Filed under
Misc

In an attempt to passively earn funding for the Damn Small Linux project, the developers of DSL are offering free storefronts to merchants. Having a store front on damnsmalllinux.org is an opportunity for retailers to increase visibility and sales without risk.

Book review: Mambo - Visual Blueprint

Filed under
Reviews

The danger with Mambo and similar systems (such as PHP-Nuke), is that it's easy to just dive in and get something that sort-of works. The aim of the Mambo: Visual Blueprint is to provide readers with a fast way into configuring and getting the best out of Mambo.

Book review: OpenVPN: Building and Integrating Virtual Private Networks

Filed under
Reviews

The product specific book OpenVPN Building and Integrating Virtual Private Networks is a thorough and detailed manual on achieving a realistic and successful deployment. The authors in depth personal knowledge is warmly encapsulated in the content.

OpenGL Pipeline Newsletter Vol 002 - OpenGL now and in the near future

Filed under
Software

The second edition of OpenGL Pipeline, the quarterly newsletter covering all things the OpenGL standards body has “in the pipeline”, covers many important issues: from what to expect in the new SDK, to information about OpenGL “Longs Peak” and OpenGL “Mt. Evans”, to technical optimization.

Turning kids on to computing - not

Filed under
Misc

Tis the season to be deluged with ads for all manner of crap for kids, including “educational” computer games. Yeah, right. Wouldn’t you rather give your kids something of value, and that will help them develop real skills? Instead of turning into nearsighted wheezing lardbutted obsessive-compulsive button-pushers?

Three, two, one…Geronimo!, Part 4: The schema of things

Filed under
News

The Web browser marks the end of a line that begins with the database schema. So how do you create a good database schema? You need more than effective tools; you need a plan. Designing databases is part science and part art, so start honing your skills now. Discover some useful tips for designing a database schema that's fast, efficient, and responsive to change.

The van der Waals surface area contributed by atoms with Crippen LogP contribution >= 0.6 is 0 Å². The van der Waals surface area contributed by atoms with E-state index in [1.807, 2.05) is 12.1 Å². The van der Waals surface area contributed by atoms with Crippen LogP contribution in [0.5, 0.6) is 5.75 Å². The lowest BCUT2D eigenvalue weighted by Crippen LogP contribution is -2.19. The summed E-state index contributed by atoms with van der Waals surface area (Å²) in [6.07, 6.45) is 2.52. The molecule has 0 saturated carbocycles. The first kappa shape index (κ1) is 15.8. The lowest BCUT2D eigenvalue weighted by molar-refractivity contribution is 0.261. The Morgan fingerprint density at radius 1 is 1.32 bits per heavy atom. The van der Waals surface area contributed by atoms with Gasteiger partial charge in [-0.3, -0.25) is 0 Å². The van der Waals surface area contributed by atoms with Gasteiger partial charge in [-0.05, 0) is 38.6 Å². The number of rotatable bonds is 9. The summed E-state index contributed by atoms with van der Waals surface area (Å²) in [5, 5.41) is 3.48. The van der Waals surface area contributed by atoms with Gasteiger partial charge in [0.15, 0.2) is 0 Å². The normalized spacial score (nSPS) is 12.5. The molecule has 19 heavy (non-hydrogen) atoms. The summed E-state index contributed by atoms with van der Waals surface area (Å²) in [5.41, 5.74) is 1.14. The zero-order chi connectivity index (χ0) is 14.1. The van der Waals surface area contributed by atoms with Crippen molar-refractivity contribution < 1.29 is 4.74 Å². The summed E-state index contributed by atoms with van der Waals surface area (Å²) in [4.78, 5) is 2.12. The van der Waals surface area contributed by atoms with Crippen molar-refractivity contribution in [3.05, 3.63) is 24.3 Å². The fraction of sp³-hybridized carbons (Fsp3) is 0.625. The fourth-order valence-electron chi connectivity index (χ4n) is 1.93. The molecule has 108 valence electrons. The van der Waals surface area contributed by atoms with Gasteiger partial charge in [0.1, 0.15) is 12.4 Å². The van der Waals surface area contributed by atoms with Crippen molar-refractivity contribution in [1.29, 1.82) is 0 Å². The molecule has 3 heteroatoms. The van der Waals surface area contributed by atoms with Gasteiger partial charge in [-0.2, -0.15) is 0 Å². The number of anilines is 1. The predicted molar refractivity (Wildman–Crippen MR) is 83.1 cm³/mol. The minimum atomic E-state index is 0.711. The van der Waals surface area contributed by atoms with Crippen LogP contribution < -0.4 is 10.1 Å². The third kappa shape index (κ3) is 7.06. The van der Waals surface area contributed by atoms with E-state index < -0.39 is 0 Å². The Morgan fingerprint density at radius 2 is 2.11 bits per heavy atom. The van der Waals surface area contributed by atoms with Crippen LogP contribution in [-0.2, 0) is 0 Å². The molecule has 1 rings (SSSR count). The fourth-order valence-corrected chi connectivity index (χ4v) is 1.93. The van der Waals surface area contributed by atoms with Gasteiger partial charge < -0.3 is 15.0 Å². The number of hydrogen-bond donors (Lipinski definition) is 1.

Novell Marketing in the UK

Filed under
SUSE

Novell is already marketing its Microsoft deal in the UK. A couple of readers have sent me their UK newsletter, and it's a pip. They mention the patent aspect of the deal, by the way, prominently.

The future of X

Filed under
Software

Keith Packard is one of the main X developers and currently works at Intel to improve their graphic drivers for X and to improve X in general. He had a talk at this year’s akademy titled “Multi-Head RandR” and I was eager to get my hands on the slides since I was not able to attend akademy. Today he sent me an e-mail noting that he finally found the time to put the slides of his presentation online.

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More in Tux Machines

today's leftovers

Leftovers: More Software

  • PSPP 0.10.2 has been released
    I'm very pleased to announce the release of a new version of GNU PSPP. PSPP is a program for statistical analysis of sampled data. It is a free replacement for the proprietary program SPSS.
  • Skype For Linux Alpha Update Adds ‘Close to Tray’, Call Settings, More
  • Hamster-GTK 0.10.0 Released
    Just a few seconds ago the initial release of Hamster-GTK, version 0.10.0, has been uploaded to the cheese shop. That means that after the rewritten backend codebase hamster-lib has been out in the wild for a few days by now you can now have a first look at a reimplementation of the original hamster 2.0 GUI. It will come as no surprise that this current early version is rather unpolished and leaves a lot to be desired. However, if you are familiar with legacy hamster 2.0 aka hamster-time-tracker you will surely see some major resemblance.
  • Core improvements in digiKam 5.0